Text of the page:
BAGHDAD - Campaigning began Saturday for
Iraqi parliamentary elections with some
candidates embroiled in controversy after
aides pulled down pictures of fighters
killed in combat with jihadists and replaced
them with their own posters.
Around 7,000 candidates have registered to
stand in the May 12 poll, with 329
parliamentary seats up for grabs.
As the clock struck midnight on Friday,
volunteer workers spread across the country
to put up posters of the candidates,
"At midnight sharp, they began pulling down
pictures of the martyrs and replaced them
with posters of the thieves," said Baghdad
resident Settar Tourki.
Martyrs refer to the thousands of government
forces and allied militiamen killed fighting
to push back the Islamic State group after
the jihadists launched a sweeping offensive
Pictures of these forces killed in combat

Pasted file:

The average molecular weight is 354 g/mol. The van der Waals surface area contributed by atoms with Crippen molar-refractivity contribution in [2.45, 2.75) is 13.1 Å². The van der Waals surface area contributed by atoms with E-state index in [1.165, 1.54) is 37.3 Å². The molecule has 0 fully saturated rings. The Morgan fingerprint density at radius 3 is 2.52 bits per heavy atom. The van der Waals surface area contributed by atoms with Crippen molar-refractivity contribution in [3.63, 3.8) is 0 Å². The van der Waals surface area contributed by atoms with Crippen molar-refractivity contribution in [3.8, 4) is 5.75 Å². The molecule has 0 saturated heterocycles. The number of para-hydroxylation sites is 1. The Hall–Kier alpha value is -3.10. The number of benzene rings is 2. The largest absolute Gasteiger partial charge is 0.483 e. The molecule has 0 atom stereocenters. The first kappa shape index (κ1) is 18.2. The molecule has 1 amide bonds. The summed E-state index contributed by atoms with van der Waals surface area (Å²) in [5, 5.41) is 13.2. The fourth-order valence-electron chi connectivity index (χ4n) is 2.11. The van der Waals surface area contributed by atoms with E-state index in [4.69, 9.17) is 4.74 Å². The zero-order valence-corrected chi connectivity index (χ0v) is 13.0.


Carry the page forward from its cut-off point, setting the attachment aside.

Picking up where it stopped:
dot the streets of Baghdad and major cities
Social media users cried foul as pictures of
politicians, referred to by some in Iraq as
"thieves" over allegations of corruption,
replaced those of combatants.
Facebook user Laith al-Shommari denounced
what he called an "insult" to the memory of
fighters "who have sacrificed their lives so
that we can live in peace and security".
"We should burn the electoral posters of all
these cowards and opportunists," he said
referring to the candidates.
The May elections will be the fourth
parliamentary and provincial assembly polls
since the ouster of dictator Saddam Hussein
in a US-led invasion in 2003.
Iraq is the 12th most corrupt country in the
world, according to international rankings.